Grind the seeds in a coffee grinder not the mill. Flax seeds come in two colors: gold and red, but I’ve heard there is no difference nutritionally; much like the wheat, the gold has less flavor and the red tastes a bit nuttier.
•Gluten- Makes your bread the rise nicely. I have been using 1 teaspoon per loaf.
•Bread Beckers Recipe Collection -Several of my friends HIGHLY recommend the Bread Beckers recipe book, and it’s only $6 at www.breadbeckers.com. I have it, but haven't tried many recipes yet.
•"Do Not Eat the Bread of Idleness" CD –It's FREE and has great info. It’s available at www.breadbeckers.com as well.
It is a little expensive to get started and I'll have see what my cost looks like it's going to average out to per loaf. My friend estimates hers to be about $2/loaf, which is about what I was paying for "good" bread on sale from the store. However, the reason we have made this change wasn't for potential cost savings on bread, but rather for the positive impact this will have on our bodies and our health.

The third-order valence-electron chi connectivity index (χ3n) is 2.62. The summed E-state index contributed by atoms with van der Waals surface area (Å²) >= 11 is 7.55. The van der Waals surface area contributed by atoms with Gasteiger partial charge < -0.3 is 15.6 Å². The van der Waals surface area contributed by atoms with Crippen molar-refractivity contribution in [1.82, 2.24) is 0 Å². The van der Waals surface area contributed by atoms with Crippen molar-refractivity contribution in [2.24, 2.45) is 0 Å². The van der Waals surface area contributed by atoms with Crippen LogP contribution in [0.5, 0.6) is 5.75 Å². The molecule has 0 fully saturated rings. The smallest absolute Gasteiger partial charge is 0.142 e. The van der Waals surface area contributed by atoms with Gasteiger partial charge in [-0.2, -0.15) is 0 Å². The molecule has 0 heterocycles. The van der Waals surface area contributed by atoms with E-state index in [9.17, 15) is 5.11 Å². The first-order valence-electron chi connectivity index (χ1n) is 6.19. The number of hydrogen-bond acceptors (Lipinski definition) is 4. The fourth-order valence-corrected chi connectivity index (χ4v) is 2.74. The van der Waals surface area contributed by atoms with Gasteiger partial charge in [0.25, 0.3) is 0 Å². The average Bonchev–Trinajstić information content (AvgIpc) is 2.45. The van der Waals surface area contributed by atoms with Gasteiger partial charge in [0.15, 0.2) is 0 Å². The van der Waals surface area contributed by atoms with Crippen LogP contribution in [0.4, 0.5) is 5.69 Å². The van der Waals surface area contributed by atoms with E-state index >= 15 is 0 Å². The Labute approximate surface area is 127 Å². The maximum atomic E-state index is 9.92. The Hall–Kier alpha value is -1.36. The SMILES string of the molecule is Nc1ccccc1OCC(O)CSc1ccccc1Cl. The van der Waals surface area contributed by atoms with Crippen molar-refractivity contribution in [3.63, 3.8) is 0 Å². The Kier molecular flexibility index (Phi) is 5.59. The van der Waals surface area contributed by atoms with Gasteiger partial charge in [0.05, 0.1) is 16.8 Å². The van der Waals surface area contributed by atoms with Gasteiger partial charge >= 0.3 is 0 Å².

I have found the process to add very little work to my life. It literally takes me about 8 minutes to get everything out, grind the flour, add the ingredients to the bread machine and hit "start." The bread is done 2 hours and 40 minutes later, so the next morning, if I do it at night. I hope to branch out a little in the kinds of bread I am making, but for now, this is quick, easy...and yummy!
Philip did use the hard red wheat to make pancakes one morning. They were the best pancakes I've ever had. We tried the muffin recipe once, but need to try playing around with that a little more.
If you have questions, I'll be glad to help you answer them if I can. Hope this helped!